Hybrid HD-CCTV and Wi-Fi services in Vail, Colo., are back-hauled over Siklu Communications’ EH-600T mmWave radio equipment.

Technological advances have made mmW technology possible for low-cost consumer devices. In addition, it is easy to use through the simple alignment of narrow beam angles, with no spectral analysis required prior to deployment. Its tiny size enables short and simple approval processes for deployments on existing street fixtures.

Because mmW technology provides advanced switching and heretical queuing technologies, it ensures that each camera receives the bandwidth necessary to deliver a constant, reliable video stream. With ample frequencies available, it provides the widest and most unpopulated spectrum available today to facilitate bandwidth-rich, high capacity wireless connectivity.

It is notable that mmW technology solutions facilitate a forward-looking architecture and are significantly more modular than their market alternatives. Their flexible topology allows for impressively scalable configurations, as new small-cell nodes may be added with minimal backhaul planning. The mmW solutions are exceptionally secure due to their essentially low beam widths and relatively low radio transmission power. This guarantees little probability of intercept and detection, which is vital for the transference of confidential material.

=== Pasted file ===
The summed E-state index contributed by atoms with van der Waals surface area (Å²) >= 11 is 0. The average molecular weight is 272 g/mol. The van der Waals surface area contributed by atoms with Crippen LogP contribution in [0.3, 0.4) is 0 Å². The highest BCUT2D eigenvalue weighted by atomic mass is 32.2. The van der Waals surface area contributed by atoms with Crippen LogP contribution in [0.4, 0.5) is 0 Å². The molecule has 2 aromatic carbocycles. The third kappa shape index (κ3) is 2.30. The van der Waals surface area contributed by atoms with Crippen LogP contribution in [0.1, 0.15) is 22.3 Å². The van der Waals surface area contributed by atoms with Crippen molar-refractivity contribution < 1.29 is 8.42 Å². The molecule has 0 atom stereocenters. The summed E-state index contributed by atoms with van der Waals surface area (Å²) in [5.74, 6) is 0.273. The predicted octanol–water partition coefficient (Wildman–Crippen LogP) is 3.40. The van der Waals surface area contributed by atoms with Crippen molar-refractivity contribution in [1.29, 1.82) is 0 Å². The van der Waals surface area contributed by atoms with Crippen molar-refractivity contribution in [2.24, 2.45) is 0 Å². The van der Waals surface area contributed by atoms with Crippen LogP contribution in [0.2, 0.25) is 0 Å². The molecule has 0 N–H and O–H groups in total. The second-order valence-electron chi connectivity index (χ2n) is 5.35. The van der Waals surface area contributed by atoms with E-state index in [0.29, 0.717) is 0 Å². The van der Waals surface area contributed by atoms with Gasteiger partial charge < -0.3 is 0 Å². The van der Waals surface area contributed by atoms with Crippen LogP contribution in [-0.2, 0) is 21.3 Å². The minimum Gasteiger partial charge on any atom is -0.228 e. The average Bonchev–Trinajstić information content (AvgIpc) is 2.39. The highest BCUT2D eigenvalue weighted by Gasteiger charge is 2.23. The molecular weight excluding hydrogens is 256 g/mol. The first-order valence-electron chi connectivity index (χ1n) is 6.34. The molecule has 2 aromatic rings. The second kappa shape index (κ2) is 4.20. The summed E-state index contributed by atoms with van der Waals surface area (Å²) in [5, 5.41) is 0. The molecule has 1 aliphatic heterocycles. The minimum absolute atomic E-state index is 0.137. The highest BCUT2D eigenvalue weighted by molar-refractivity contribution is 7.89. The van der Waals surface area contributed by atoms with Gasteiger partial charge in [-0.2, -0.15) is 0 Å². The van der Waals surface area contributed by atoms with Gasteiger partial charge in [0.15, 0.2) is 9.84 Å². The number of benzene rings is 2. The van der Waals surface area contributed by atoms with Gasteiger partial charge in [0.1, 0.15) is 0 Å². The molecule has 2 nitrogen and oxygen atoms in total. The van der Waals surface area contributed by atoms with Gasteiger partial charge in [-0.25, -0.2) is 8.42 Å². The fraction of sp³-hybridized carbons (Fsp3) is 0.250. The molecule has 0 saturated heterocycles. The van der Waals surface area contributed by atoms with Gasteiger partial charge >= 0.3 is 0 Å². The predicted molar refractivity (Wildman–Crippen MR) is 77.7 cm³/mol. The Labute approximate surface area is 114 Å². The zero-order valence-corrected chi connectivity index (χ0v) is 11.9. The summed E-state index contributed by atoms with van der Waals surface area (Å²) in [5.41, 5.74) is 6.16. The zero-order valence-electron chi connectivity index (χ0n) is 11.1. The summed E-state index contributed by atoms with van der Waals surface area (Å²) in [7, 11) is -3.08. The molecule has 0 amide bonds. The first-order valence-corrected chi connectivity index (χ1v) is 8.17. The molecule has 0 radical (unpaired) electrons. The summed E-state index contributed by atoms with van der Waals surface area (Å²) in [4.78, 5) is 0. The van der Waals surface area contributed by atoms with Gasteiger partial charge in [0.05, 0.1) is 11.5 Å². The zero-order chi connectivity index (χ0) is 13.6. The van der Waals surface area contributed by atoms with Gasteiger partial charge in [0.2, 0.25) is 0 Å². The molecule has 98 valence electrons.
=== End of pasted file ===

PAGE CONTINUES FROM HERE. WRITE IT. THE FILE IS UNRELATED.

Using mmW wireless will also provide additional benefits, including high-resolution camera support. A greater bandwidth (up to 2GBps) provides support to multiple multi-megapixel cameras operating at full frame rate. By using an uncongested spectrum, users are assured interference-free performance and bandwidth usage is optimized to enhance connection speed and QoS. Finally, the solution is scalable and supports simple bandwidth and deployment expansion in confined spaces.

Future-Proofing Security Networks

Modern-day video surveillance networks are significantly more intelligent and dynamic than ever before, but smart as they might be they present their own challenges. Video surveillance has extended from local surveillance to remote surveillance, from indoor places to outdoor places, and from office environments to production environments. These changes make it more difficult to adopt and utilize video surveillance services, as surveillance networks need to adapt to multiple new and complex scenarios.

The high cost of fiber and the need for flexible deployment options make wireless solutions very attractive for network operators. However, the vulnerabilities presented by Wi-Fi networks are becoming increasingly evident, as surveillance solutions become more widely used and supplementary technology evolves.

Reliable network connectivity is crucial to the success of a network surveillance system. End users need wireless technology that is reliable and flexible, and that can leverage the components of an existing network. This is especially true as the demand for surveillance systems bandwidth with greater transmission speeds continues to grow.

Bio: Itzik Ben-Bassat is CEO of Israel-based Siklu Communications, a provider of Gigabit Ethernet radio products for mobile operators, Ethernet business service providers and enterprises.